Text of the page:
Current PhD Students
Goldie Phillips is a third year doctoral student and Fulbright Science and Technology Fellow in the Division of Marine Science and Conservation.
A native of Trinidad and Tobago, she graduated from Livingstone College, North Carolina as the Salutatorian and with a B.S. in Biology.
Her research interests include cetacean behavior and ecology and the effects of anthropogenic noise on these marine mammals.
Her dissertation research focuses on the use of passive acoustics for marine mammal conservation. Using bottlenose dolphins (Tursiops truncatus) as a model species, she is examining passive acoustic applications to abundance estimation, habitat modeling and determining the effects of anthropogenic noise on communication signals.
Check out her website for her current project description:
I am 4th year PhD student in Marine Science and Conservation in the Nicholas School of then Environment at Duke University. Before beginning my PhD at Duke I earned a BS in Chemistry and Biochemistry at Marquette University.
I use a combination of field studies and mathematical models to understand how behavior mediates physiological limits in deep diving whales.
Johnston, D.W., Bowers, M.T., Friedlaender, A.S., Lavigne, D.M. (2012). The effects of climate change on harp seals (Pagophilus groenlandicus). PLoS ONE 7(1): e29158. doi:10.1371/journal.pone.0029158.
Gales, N., Bowers, M., Durban, J. W., Friedlaender, A. S., Nowacek, D. P., Pitman, R. L., Read, A. J., and Tyson, R. B. (2013). Advances in non-lethal research on Antarctic minke whales: biotelemertry, photo-identification and biopsy sampling. Report to the International Whaling Commission.
I am currently pursuing a PhD in Ecology in the Nicholas School of the Environment at Duke University. My research interests are broadly focused on using passive acoustic monitoring techniques to study the acoustic communication and behavior of cetaceans. I am interested in applying these methods to better understand the distribution and abundance of cetacean species, particularly in areas critical for conservation and management.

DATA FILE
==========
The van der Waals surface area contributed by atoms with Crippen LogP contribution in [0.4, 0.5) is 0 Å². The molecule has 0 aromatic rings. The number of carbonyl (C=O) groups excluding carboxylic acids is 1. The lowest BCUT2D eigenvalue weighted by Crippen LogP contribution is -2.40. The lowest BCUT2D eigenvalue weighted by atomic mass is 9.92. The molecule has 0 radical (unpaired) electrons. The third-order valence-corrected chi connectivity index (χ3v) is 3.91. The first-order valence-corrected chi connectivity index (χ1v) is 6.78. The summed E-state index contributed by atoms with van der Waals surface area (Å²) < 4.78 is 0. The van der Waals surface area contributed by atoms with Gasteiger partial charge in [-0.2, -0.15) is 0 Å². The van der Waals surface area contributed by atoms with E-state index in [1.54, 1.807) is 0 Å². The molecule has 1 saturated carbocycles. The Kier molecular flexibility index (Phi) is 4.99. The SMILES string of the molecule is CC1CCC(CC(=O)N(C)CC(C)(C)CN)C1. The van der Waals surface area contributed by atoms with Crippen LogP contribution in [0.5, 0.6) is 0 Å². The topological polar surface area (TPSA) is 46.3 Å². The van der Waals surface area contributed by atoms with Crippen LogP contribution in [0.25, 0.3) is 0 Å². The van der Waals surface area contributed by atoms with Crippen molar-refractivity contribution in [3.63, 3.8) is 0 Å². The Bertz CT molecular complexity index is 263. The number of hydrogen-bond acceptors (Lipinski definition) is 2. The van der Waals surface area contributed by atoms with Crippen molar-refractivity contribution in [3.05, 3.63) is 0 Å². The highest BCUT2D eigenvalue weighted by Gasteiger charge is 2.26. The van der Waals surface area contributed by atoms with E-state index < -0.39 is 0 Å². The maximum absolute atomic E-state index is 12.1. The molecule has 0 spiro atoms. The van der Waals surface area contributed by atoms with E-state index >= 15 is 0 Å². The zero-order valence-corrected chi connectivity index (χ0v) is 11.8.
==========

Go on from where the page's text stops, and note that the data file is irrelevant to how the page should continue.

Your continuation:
I previously received a B.S. in Marine Biology from the University of California Santa Cruz. Prior to beginning graduate studies at Duke, I worked with the Protected Species Branch at the NOAA Northeast Fisheries Science Center in Woods Hole, MA. I was involved in several passive acoustic monitoring projects investigating the effects of anthropogenic ocean noise on marine mammal communication, and operated a towed hydrophone array on shipboard cetacean abundance surveys in both the Atlantic and Pacific.
Stanistreet JE, Risch D, Van Parijs SM (2013). Passive Acoustic Tracking of Singing Humpback Whales (Megaptera novaeangliae) on a Northwest Atlantic Feeding Ground. PLoS ONE 8(4): e61263.
Rachel is a Ph.D. candidate in Dr. Doug Nowacek’s lab at the Duke University Marine Lab. She received a M.Sc. degree in biology in 2006 from Dalhousie University and a V.M.D. degree in 2011 from the University of Pennsylvania School of Veterinary Medicine. Rachel’s main research interests are in cetacean health, physiology, and conservation. Her Ph.D. research is focused on developing novel, non-invasive tools to assess the health of cetaceans at sea. Rachel is a recipient of a 2013 award from the Association of Zoos & Aquariums Conservation Endowment Fund.
R. M. Cassoff, S. E. Campana, and S. Myklevoll, (2007). Changes in baseline growth and maturation parameters of Northwest Atlantic porbeagle, Lamna nasus, following heavy exploitation. Canadian Journal of Fisheries and Aquatic Sciences 64:1, 19-29.
R. M. Cassoff, K. M. Moore, W. A. McLellan, S. G. Barco, D. S. Rotstein, and M. J. Moore, (2011). Lethal entanglement in baleen whales. Diseases of Aquatic Organisms 96: 3, 75–85.
R. M. Cassoff, K. M. Moore, W. A. McLellan, S. G. Barco, D. S. Rotstein, and M. J. Moore, (2010) Pathobiology of lethal entanglement in baleen whales. Paper IWC/A10/F16. Prepared for the International Whaling Commission Workshop on Welfare Issues Associated with the Entanglement of Large Whales. Kihei, Maui.